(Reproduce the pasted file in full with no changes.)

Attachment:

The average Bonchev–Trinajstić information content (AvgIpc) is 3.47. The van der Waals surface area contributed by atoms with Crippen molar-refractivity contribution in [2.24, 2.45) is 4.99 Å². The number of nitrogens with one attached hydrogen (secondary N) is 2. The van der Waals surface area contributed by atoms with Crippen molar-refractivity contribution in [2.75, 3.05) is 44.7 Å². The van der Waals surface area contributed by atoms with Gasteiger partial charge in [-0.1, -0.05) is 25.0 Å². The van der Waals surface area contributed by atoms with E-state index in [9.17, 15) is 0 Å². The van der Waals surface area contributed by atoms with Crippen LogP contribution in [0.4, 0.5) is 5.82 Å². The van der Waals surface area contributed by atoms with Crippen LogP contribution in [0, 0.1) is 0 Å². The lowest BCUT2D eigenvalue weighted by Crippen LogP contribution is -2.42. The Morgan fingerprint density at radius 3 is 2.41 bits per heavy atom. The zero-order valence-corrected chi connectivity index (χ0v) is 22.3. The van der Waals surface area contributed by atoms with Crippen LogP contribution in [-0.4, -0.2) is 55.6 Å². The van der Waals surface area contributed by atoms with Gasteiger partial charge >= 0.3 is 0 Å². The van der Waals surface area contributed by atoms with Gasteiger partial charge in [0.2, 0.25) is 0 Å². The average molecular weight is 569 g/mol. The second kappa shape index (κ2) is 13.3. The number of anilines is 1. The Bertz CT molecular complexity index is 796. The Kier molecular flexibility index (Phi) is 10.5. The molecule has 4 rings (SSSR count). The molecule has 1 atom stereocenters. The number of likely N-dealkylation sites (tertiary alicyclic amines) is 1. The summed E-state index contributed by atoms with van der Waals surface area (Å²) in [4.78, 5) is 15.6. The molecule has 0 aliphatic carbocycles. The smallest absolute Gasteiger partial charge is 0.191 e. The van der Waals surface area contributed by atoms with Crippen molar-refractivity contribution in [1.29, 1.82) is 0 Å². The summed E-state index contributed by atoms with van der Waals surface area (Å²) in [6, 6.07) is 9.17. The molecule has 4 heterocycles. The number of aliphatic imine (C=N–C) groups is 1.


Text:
The average Bonchev–Trinajstić information content (AvgIpc) is 3.47. The van der Waals surface area contributed by atoms with Crippen molar-refractivity contribution in [2.24, 2.45) is 4.99 Å². The number of nitrogens with one attached hydrogen (secondary N) is 2. The van der Waals surface area contributed by atoms with Crippen molar-refractivity contribution in [2.75, 3.05) is 44.7 Å². The van der Waals surface area contributed by atoms with Gasteiger partial charge in [-0.1, -0.05) is 25.0 Å². The van der Waals surface area contributed by atoms with E-state index in [9.17, 15) is 0 Å². The van der Waals surface area contributed by atoms with Crippen LogP contribution in [0.4, 0.5) is 5.82 Å². The van der Waals surface area contributed by atoms with Crippen LogP contribution in [0, 0.1) is 0 Å². The lowest BCUT2D eigenvalue weighted by Crippen LogP contribution is -2.42. The Morgan fingerprint density at radius 3 is 2.41 bits per heavy atom. The zero-order valence-corrected chi connectivity index (χ0v) is 22.3. The van der Waals surface area contributed by atoms with Crippen LogP contribution in [-0.4, -0.2) is 55.6 Å². The van der Waals surface area contributed by atoms with Gasteiger partial charge >= 0.3 is 0 Å². The van der Waals surface area contributed by atoms with Gasteiger partial charge in [0.2, 0.25) is 0 Å². The average molecular weight is 569 g/mol. The second kappa shape index (κ2) is 13.3. The number of anilines is 1. The Bertz CT molecular complexity index is 796. The Kier molecular flexibility index (Phi) is 10.5. The molecule has 4 rings (SSSR count). The molecule has 1 atom stereocenters. The number of likely N-dealkylation sites (tertiary alicyclic amines) is 1. The summed E-state index contributed by atoms with van der Waals surface area (Å²) in [4.78, 5) is 15.6. The molecule has 0 aliphatic carbocycles. The smallest absolute Gasteiger partial charge is 0.191 e. The van der Waals surface area contributed by atoms with Crippen molar-refractivity contribution in [1.29, 1.82) is 0 Å². The summed E-state index contributed by atoms with van der Waals surface area (Å²) in [6, 6.07) is 9.17. The molecule has 4 heterocycles. The number of aliphatic imine (C=N–C) groups is 1.